Computational Learning of Construction Grammars

Dunn, J. (2017). “Computational Learning of Construction Grammars.” Language and Cognition, 9(2): 254-292.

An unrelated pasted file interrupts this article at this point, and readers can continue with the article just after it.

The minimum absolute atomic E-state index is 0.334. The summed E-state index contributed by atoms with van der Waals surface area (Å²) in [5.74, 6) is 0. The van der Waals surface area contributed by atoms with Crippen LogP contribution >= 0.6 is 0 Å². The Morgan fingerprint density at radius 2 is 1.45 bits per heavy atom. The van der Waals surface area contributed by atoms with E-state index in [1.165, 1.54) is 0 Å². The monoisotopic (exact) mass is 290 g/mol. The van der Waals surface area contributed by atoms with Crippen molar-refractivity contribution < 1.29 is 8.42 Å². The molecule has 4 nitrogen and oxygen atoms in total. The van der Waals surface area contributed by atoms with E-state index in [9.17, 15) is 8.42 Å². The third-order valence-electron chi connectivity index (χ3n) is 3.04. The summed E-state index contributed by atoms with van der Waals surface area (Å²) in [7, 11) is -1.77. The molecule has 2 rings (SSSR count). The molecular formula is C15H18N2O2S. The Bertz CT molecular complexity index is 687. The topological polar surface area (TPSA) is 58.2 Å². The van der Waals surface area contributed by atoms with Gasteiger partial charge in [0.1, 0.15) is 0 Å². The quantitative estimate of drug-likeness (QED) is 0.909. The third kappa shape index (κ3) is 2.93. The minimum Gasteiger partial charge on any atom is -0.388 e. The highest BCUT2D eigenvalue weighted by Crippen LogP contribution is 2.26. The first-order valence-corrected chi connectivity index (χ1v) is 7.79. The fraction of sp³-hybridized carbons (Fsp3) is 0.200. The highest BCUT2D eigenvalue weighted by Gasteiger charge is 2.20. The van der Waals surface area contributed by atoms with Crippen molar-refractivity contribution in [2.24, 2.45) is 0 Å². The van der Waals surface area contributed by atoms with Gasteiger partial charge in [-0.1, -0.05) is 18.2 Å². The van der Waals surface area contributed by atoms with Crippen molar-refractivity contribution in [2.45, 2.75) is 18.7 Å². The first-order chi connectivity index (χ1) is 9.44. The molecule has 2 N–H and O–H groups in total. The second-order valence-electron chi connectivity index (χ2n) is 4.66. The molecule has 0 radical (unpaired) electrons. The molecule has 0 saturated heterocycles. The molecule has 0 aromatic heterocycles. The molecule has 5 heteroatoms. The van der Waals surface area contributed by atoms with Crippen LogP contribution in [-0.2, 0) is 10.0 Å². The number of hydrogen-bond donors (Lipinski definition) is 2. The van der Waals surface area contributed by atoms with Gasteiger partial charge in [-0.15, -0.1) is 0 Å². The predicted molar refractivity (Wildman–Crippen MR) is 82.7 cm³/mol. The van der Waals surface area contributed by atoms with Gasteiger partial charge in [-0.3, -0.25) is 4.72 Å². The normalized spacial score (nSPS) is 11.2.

Abstract. This paper presents an algorithm for learning the construction grammar of a language from a large corpus. This grammar induction algorithm has two goals: first, to show that construction grammars are learnable without highly specified innate structure; second, to develop a model of which units do or do not constitute constructions in a given dataset. The basic task of construction grammar induction is to identify the minimum set of constructions that represents the language in question with maximum descriptive adequacy. These constructions must (1) generalize across an unspecified number of units while (2) containing mixed levels of representation internally (e.g., both item-specific and schematized representations), and (3) allowing for unfilled and partially filled slots. Additionally, these constructions may (4) contain recursive structure within a given slot that needs to be reduced in order to produce a sufficiently schematic representation. In other words, these constructions are multi-length, multi-level, possibly discontinuous co-occurrences which generalize across internal recursive structures. These co-occurrences are modeled using frequency and the ΔP measure of association, expanded in novel ways to cover multi-unit sequences. This work provides important new evidence for the learnability of construction grammars as well as a tool for the automated corpus analysis of constructions.

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